Description: Meg Vaillancourt reports that Robert Mugabe (Prime Minister of Zimbabwe) was awarded an honorary degree from the University of Massachusetts at Amherst. Vaillancourt's report includes footage of Mugabe receiving his doctoral hood from Maki Mandela (daughter of Nelson Mandela) and footage from Mugabe's speech and press conference. Vaillancourt reports that Mugabe spoke out against apartheid in South Africa and advocated sanctions against the South African government. Vaillancourt reviews Mugabe's career. Comments on President Reagan's political actions concerning Apartheid. Vaillancourt's report includes footage of Mugabe in Zimbabwe.
1:00:06: Visual: Footage of Robert Mugabe (Prime Minister of Zimbabwe) speaking at the commencement ceremonies at University of Massachusetts in Amherst. Mugabe applauds the US Congress for considering sanctions against South Africa. Meg Vaillancourt says that Mugabe talked about sanctions against South Africa in his speech at UMass Amherst; that Mugabe was honored by the university for "his efforts to establish racial harmony between blacks and whites." Vaillancourt notes that Mugabe was presented with an honorary doctorate of laws. V: Shot of Mugabe receiving his doctoral hood from Maki Mandela (daughter of Nelson Mandela). Vaillancourt reports that Mugabe became Zimbabwe's first prime minister in 1980; that Zimbabwe had been known as Rhodesia under colonial rule. V: Shots of Mugabe and his cabinet in 1980; of white colonial rulers before 1980; of a newspaper headline reading, "Black Hitler." Vaillancourt reports that Mugabe was a fierce opponent of apartheid in neighboring South Africa; that Mugabe had spent ten years in prison before emerging as the leader of the Zimbabwean struggle for independence. V: Shots of Mugabe in the Zimbabwean Parliament; of Mugabe being led away by two police officers; of Mugabe entering a military garrison. Vaillancourt notes that Mugabe is a strong supporter of black South African leaders. V: Footage of Mugabe at a press conference. Mugabe says that he advocates using all legitimate means to overthrow apartheid; that he advocates armed struggle against South Africa. Mugabe says that he can understand the desire to fight apartheid using non-violent means. Mugabe encourages the use of "maximum non-violence" through sanctions and political pressure. Shot of the press at the press conference. Vaillancourt says that Mugabe dismissed concerns that sanctions would hurt South African blacks. V: Footage of Mugabe saying that black South Africans are already suffering and dying under apartheid; that black South Africans are prepared to suffer under sanctions because they will yield a positive result. Vaillancourt says that Mugabe was questioned about his leadership of Zimbabwe; that there have been accusations of human rights violations in Zimbabwe under Mugabe. V: Shots of Mugabe in a government building; of Zimbabwean troops uncovering an arms cache. Vaillancourt reports that Mugabe says that he has detained those who have tried to overthrow his government. V: Footage of Mugabe at the commencement ceremony. Mugabe says that the struggle for human rights is a universal struggle. Vaillancourt stands on the campus of UMass Amherst. Vaillancourt says that Ronald Reagan (US President) is trying to win enough votes in the US Congress to sustain his veto of sanctions against South Africa. Vaillancourt notes that Reagan is promising an African American ambassador to South Africa as part of his weaker sanctions package; that Reagan is expressing concern over a disruption of summit talks if sanctions are approved by Congress. Vaillancourt adds that Mugabe said that the time for compromise in South Africa is over.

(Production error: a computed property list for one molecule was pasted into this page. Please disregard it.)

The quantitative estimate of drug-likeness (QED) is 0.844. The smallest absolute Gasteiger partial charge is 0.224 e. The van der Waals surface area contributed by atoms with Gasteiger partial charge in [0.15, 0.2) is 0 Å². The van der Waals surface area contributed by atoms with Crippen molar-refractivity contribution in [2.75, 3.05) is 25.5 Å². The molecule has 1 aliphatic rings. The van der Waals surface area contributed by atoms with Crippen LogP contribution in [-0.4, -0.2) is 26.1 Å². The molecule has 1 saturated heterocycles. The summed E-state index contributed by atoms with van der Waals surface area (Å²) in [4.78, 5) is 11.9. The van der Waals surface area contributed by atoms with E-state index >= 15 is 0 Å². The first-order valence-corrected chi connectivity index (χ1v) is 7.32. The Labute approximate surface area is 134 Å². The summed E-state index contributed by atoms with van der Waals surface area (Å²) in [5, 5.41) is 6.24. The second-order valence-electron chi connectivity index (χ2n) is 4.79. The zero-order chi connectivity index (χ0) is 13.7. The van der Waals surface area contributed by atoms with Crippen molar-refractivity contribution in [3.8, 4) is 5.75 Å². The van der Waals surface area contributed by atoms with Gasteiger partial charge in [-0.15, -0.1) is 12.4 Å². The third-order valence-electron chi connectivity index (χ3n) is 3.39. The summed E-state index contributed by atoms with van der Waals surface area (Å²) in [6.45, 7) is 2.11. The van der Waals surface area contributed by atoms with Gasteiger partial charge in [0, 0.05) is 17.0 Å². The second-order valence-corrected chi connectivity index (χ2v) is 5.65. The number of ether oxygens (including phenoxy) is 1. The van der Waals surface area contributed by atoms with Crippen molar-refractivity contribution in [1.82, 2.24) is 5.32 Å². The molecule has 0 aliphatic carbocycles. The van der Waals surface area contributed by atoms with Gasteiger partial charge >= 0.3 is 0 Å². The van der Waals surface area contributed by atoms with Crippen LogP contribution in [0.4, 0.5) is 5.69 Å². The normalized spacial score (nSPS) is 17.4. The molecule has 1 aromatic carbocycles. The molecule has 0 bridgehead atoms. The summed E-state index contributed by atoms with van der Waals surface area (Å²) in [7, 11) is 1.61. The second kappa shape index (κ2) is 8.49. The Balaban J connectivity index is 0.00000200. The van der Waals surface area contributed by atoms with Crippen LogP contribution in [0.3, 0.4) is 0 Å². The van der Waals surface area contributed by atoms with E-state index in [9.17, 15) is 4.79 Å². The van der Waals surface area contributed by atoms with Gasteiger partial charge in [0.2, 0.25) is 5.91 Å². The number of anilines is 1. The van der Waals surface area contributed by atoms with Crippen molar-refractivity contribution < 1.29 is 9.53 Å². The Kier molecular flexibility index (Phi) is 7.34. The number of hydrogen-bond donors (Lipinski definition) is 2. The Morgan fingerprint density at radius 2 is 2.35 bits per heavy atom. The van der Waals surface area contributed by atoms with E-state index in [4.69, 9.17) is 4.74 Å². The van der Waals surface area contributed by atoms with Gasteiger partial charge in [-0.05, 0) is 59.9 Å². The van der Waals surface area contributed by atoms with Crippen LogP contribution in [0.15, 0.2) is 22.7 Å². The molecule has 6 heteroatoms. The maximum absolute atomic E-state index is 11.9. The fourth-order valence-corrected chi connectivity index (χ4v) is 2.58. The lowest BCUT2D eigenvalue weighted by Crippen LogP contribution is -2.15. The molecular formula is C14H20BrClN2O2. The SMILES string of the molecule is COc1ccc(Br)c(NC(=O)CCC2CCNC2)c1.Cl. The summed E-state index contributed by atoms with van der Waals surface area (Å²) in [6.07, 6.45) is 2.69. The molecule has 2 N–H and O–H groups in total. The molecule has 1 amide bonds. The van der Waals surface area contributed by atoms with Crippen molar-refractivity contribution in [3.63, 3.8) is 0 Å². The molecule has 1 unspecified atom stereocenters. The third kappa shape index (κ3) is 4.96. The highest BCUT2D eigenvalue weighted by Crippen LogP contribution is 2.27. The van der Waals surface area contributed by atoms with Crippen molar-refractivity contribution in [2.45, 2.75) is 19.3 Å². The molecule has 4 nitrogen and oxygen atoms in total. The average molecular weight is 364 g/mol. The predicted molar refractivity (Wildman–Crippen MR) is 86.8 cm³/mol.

Collection: Ten O'Clock News
Date Created: 10/01/1986